I remember childhood stories about Bobolinks and of them singing: “bobolink-bobolink-spink-spank-spink”. Whether that’s the correct song or not, this is a species that is named for its bubbly song rendered while in flight. It also has the following nick-names: “Rice-bird”, “Reed-bird”, Meadow-wink”, “Skunk-bird”, and “Butter-bird”.
This “rowdy” of the meadow is an open grassland bird. Its range starts at the western end of the Great Plains and extends eastward, although a straggler may sometimes be seen in the west where there is plenty of open space and weed seeds to consume. They love grains, especially rice, but will eat large quantities of weed and grass seeds.
The coloration of this bird is most unusual. In fact, I know of no other North American bird that is plain on the underside, while its dorsal surfaces are the colored body areas. It is black underneath, but its back is white – blending into gray at the posterior end. The back of the head is straw-colored. Its seed eating beak is short, conical, and black. The male is similar to the Lark Bunting, while the female resembles a sparrow.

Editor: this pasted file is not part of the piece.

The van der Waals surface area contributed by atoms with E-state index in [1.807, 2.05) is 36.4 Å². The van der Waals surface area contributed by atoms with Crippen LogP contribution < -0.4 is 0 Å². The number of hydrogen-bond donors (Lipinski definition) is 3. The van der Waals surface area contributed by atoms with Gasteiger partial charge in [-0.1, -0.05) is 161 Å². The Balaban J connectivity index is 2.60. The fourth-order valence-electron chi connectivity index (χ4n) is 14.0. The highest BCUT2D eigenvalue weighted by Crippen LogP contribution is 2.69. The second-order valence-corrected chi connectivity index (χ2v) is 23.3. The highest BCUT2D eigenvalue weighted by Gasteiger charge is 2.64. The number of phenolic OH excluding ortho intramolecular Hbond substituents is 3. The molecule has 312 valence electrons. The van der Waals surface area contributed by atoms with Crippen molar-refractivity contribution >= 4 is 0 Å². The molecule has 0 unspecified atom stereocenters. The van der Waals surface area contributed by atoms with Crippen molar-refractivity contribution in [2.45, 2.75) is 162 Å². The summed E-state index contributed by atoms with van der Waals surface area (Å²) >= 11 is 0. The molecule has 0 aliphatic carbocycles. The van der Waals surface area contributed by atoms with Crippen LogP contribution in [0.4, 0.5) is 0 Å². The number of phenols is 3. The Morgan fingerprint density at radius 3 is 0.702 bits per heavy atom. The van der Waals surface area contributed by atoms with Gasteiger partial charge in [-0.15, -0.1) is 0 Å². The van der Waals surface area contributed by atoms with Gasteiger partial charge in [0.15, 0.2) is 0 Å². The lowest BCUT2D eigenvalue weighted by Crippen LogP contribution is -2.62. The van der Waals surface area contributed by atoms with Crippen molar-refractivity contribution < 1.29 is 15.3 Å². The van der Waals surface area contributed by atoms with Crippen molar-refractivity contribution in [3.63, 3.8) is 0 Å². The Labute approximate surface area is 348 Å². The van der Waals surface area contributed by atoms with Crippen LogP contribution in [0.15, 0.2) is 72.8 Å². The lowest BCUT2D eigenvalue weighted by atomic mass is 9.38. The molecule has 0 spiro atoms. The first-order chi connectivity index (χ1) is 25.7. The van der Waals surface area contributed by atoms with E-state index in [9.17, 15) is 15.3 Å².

Bobolinks nest in pastures, or hay fields, on the ground in slight depressions.The males are polygamous, forming pair bonds with up to four nesting females. They spend most of their time at the first mate’s nest, helping raise the young. The other “wives” receive help only if the male feels he can spare the time. Three to seven eggs are laid and other females, or an unattached male, may aid in the feeding chores.
This species migrates all the way to Argentina’s grasslands, reaching that destination in October. The migration is done at night. The return trip to the States is accomplished in May.
The featured photograph was shot in central Montana.